Whether you're working with teammates at your company or working with guest bloggers, having author profiles set up is a great way to attribute your posts. Additionally, having author bios allows for some SEO value by offering links to key educational content on your website.
Here ‘s a pro tip: Consider dedicating a site page for each author bio. You can even show other posts the author wrote.
Your blog author profiles shouldn't be paragraphs long. Instead, offer a few sentences on the author, a helpful link, and how to find them on social media.
5. Decide How You Want to Manage Comments
Before you publish your first blog post, you need to decide how you want to manage comments. Remember, blogging is a great way to engage your audience.
Here’s a list of practices to consider:
Allow Comments on All Blog Posts.
This will allow you to let anyone comment on your blog without being moderated first and without requiring a CAPTCHA. CAPTCHAs are used to identify if a user is human or a bot and to prevent spam submissions. Note that this doesn't mean you can’t delete comments that are spam after they’re posted.
Approve Comments Before Publishing to Blog Posts.
This setting makes sure that the blog author reads and approves the comments before they're posted publicly on the blog post.
Enable Comment Notifications.
This will make sure you do not miss a comment on your blog post. Notifications will let the blog author know when someone comments on their post.
Set a Level of Comments.
If you have threaded comments available on your blog, you’ll be able to directly reply and interact with your comments one-on-one.
If you’re looking for a place to start, I recommend implementing an approval of all blog comments before they’re public. I’ve seen some pretty interesting comments in my day, and it’s better to be safe than sorry. Also, I recommend receiving comment notifications. This way you can have a quicker response time, which your readers will appreciate.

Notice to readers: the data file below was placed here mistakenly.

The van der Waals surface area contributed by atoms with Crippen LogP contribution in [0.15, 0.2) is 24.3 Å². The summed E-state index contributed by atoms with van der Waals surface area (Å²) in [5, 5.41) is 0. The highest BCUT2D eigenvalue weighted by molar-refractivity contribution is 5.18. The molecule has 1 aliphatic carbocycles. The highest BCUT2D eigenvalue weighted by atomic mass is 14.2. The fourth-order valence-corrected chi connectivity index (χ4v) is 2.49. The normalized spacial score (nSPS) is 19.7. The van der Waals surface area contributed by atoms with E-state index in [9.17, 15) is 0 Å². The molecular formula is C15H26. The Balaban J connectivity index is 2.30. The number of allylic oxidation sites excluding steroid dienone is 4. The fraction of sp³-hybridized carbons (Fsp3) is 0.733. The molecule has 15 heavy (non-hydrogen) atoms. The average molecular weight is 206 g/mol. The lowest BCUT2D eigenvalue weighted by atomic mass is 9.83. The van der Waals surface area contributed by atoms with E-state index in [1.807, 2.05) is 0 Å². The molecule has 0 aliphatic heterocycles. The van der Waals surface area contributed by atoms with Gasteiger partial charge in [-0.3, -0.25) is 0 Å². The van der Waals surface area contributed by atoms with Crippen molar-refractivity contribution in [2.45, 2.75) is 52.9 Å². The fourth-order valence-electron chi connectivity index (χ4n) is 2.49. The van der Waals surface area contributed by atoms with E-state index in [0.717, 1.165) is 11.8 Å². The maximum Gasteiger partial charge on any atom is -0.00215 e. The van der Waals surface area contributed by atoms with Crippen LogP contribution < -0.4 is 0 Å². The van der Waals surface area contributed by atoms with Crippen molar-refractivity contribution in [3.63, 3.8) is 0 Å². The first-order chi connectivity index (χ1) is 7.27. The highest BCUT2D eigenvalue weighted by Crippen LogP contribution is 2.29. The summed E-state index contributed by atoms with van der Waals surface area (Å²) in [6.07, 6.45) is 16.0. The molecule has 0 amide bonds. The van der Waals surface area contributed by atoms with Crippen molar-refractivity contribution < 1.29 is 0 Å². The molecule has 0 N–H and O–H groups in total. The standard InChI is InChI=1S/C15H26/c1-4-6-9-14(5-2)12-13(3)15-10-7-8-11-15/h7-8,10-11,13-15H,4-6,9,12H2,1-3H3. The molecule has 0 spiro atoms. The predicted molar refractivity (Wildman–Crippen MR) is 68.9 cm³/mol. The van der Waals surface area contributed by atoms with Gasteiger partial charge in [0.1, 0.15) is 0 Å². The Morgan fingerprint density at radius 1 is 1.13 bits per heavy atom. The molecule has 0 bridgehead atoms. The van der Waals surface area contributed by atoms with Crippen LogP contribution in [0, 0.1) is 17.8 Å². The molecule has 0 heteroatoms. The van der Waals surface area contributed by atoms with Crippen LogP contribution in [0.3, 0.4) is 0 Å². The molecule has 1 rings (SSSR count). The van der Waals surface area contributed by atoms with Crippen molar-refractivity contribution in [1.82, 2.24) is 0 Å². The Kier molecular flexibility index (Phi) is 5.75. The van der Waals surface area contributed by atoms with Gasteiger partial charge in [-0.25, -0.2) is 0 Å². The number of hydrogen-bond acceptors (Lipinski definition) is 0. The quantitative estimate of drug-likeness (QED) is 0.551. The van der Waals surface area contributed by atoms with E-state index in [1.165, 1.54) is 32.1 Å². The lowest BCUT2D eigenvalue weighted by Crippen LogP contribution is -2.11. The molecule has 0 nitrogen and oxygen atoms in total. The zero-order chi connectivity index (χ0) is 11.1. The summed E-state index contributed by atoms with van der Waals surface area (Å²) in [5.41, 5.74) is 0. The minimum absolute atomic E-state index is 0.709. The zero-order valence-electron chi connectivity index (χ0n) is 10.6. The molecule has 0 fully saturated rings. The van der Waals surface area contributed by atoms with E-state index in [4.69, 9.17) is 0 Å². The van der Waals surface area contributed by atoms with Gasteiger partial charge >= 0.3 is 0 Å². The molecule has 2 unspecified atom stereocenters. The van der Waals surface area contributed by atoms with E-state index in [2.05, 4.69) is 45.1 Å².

In addition to figuring out the logistics of your blog comments, it's also important to figure out who is going to respond to these comments and when. Decide if it makes the most sense for the blog author to respond or another designated person (like the blog editor or your community manager).
And consider how quickly you want responses to your comments posted. There is not a right or wrong answer to any of these options, but setting up your plan before your blog content is public is valuable.
6. Set Up a Process for People to Subscribe to Your Blog
This process is two fold. You’ll want to create subscriber forms and create subscriber emails. Let’s start with creating a subscriber form first.
Subscriber forms allow your readers to quickly provide their email address to sign up for your email newsletter. If you’re just getting started and are unsure about email frequency for your newsletter, then consider offering a monthly newsletter round up of your blogging content to your audience.
Next, create emails that will be sent to subscribers once they sign up for your blog. There’s two things to consider here: a welcome email and ongoing emails.
First, send an automatic welcome email to anyone who subscribes to your blog. And make sure it’s from a real person; this will feel more human.
In this email, consider:
Thanking them for their interest.
Reminding them what they signed up for.
Allowing them to manage their subscription. It’s required by law to allow email recipients to easily unsubscribe from your marketing emails.
Offering some helpful links to your content.
Secondly, create an ongoing subscriber email template. Here are a few things to keep in mind when creating this template:
Include the title of the blog post. I recommend making the title a hyperlink by using the post’s URL.
Don't include the entire blog post in the email, but put enough preview text that entices the reader to read the rest of the blog post.
Include a featured image. This will help make your content more appealing.
Use CTAs that entice the reader to click into the post to read more. That could mean a clickable title or a CTA telling them to read the full article.
Allow the recipient to manage their subscription.
And that’s it, six checklist items to consider implementing before writing your first blog post.
Really take the time with each of these recommendations, as it’ll make things a lot easier to get started and grow your blog into a powerhouse of information.